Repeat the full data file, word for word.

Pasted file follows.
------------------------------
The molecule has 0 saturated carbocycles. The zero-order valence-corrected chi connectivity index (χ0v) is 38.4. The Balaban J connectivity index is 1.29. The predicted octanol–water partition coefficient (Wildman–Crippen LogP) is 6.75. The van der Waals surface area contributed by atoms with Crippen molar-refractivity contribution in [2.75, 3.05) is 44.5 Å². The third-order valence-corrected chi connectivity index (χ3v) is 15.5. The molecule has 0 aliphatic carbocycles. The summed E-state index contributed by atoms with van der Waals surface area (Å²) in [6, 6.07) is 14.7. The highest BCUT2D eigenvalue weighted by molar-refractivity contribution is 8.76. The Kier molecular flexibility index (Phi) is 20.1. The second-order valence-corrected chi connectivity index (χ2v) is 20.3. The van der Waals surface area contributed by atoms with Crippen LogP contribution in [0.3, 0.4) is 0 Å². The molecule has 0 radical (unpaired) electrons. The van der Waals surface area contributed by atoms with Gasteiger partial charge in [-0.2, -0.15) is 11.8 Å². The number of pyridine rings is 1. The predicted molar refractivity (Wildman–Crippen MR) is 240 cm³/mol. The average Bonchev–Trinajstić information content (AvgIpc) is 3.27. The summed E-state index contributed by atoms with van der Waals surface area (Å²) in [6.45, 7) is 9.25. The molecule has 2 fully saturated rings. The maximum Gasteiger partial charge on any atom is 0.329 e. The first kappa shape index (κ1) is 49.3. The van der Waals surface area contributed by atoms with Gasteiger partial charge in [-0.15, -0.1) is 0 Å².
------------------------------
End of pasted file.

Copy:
The molecule has 0 saturated carbocycles. The zero-order valence-corrected chi connectivity index (χ0v) is 38.4. The Balaban J connectivity index is 1.29. The predicted octanol–water partition coefficient (Wildman–Crippen LogP) is 6.75. The van der Waals surface area contributed by atoms with Crippen molar-refractivity contribution in [2.75, 3.05) is 44.5 Å². The third-order valence-corrected chi connectivity index (χ3v) is 15.5. The molecule has 0 aliphatic carbocycles. The summed E-state index contributed by atoms with van der Waals surface area (Å²) in [6, 6.07) is 14.7. The highest BCUT2D eigenvalue weighted by molar-refractivity contribution is 8.76. The Kier molecular flexibility index (Phi) is 20.1. The second-order valence-corrected chi connectivity index (χ2v) is 20.3. The van der Waals surface area contributed by atoms with Crippen LogP contribution in [0.3, 0.4) is 0 Å². The molecule has 0 radical (unpaired) electrons. The van der Waals surface area contributed by atoms with Gasteiger partial charge in [-0.2, -0.15) is 11.8 Å². The number of pyridine rings is 1. The predicted molar refractivity (Wildman–Crippen MR) is 240 cm³/mol. The average Bonchev–Trinajstić information content (AvgIpc) is 3.27. The summed E-state index contributed by atoms with van der Waals surface area (Å²) in [6.45, 7) is 9.25. The molecule has 2 fully saturated rings. The maximum Gasteiger partial charge on any atom is 0.329 e. The first kappa shape index (κ1) is 49.3. The van der Waals surface area contributed by atoms with Gasteiger partial charge in [-0.15, -0.1) is 0 Å².